The Guardian
Email YouTube Facebook Instagram Twitter WhatsApp

‘Nigeria missed opportunity to present electoral example to Africa’

Related


Former chairman of Campaign for Defence of Human Rights and Campaign for Democracy in Rivers State, Dr. Chris Akani, told KELVIN EBIRI that the annulment of the June 12 election exposed General Babaginda’s weakness and leadership deficit. He expressed the belief that if Nigeria had nurtured her experiment with June 12, which destroyed the primordial myth about the country, Nigeria would have presented an electoral example not only for Africa but for the world. Excerpts:

Was the annulment of the June 12 election a democratic setback for Nigeria?
If Gen. Ibraham Babangida had announced the result, although he said he regretted it, but that is neither here or there, what could we have learnt from the election? One, Nigerians forgot about their primordial attachment and looked at the quality of person that was fronting himself as their leader. Two, Nigerians forgot anything like electoral fraudulency. I am not saying that there was no rigging, but 90 per cent of the election was conducted in a peaceful atmosphere. Even if Bashir Tofa (National Republican Congress – NRC) had gone to the court, it was very clear that Abiola won. Now, if we had continued with that process, you know election is like a culture; when you begin to have a culture, you build it up and over time you perfect it. And before long it becomes a part of you. If it is your culture to wake up every Friday to clean the community hall, your children’s children will continue and will say ‘oh we inherited it from our fathers.’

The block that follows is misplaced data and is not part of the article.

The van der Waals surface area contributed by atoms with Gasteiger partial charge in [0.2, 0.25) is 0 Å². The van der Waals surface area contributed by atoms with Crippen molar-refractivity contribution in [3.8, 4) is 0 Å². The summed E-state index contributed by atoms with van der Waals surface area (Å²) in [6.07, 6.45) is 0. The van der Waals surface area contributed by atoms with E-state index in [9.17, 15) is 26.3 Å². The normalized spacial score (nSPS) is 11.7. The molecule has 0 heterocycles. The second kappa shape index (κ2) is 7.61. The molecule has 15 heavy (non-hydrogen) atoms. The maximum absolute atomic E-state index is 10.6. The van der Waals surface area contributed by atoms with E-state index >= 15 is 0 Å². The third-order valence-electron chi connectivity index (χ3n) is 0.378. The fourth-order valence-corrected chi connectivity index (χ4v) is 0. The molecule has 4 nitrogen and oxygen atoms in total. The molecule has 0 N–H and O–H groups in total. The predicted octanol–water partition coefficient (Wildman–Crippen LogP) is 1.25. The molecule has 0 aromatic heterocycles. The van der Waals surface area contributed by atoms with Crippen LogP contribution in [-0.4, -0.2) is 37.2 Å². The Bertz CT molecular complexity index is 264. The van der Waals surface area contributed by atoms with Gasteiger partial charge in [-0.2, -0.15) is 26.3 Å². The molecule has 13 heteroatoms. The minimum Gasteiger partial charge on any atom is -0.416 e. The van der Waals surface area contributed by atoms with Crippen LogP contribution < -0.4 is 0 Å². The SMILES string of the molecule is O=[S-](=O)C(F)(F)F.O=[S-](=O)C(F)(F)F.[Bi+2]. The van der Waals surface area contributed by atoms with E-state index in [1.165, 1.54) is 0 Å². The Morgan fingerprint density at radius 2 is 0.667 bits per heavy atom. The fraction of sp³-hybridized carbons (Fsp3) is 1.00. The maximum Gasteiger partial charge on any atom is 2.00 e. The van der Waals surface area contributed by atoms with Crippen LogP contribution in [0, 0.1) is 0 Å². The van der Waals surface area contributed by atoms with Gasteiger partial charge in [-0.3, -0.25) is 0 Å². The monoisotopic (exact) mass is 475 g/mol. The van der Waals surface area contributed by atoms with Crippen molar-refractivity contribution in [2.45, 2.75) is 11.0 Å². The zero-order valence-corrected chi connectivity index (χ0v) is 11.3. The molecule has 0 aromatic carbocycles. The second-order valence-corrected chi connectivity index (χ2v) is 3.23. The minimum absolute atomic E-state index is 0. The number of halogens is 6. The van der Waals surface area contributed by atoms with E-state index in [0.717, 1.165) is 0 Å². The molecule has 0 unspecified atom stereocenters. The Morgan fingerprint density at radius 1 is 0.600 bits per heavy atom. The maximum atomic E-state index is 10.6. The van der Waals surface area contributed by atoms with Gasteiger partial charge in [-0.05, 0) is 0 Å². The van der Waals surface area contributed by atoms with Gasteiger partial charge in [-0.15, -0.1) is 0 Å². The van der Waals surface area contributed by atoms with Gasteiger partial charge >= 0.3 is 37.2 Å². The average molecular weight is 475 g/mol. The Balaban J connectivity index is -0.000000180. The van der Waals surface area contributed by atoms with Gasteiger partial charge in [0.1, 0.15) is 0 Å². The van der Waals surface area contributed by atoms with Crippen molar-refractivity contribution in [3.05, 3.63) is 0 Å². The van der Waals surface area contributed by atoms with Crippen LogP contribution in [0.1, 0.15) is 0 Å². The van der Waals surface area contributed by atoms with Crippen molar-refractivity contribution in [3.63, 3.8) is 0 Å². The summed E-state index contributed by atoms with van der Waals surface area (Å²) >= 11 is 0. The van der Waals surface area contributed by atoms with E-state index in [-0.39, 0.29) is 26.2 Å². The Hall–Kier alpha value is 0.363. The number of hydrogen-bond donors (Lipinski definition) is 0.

If we had nurtured that experiment with June 12, which destroyed the myth of primordialism, which brought to the fore the importance of a good leader, which gave Nigerians power to freely elect their people, if we have sustained that from 1993, Nigeria would have presented an electoral example not only for Africa but for the world. But that experiment was truncated because of selfish interest of some people, epitomized in the persons of Sani Abacha, David Mark, Halilu Akilu, Clement Akpamgbo Arthur Nzeribe and Babangida. If Babangida who was so much touted that he was Machiavellian, of course, Babangida was anti-Machiavelli in all his practices, he would have been guided by two factors: the protection of the State and the welfare of the People. Anything other than that is nonsense. So, Babangida would have known that by announcing that result which was unprecedented in the electoral history of Nigeria, he was protecting the interest of the Nigerian State and also protecting the welfare of Nigerians. He truncated that opportunity.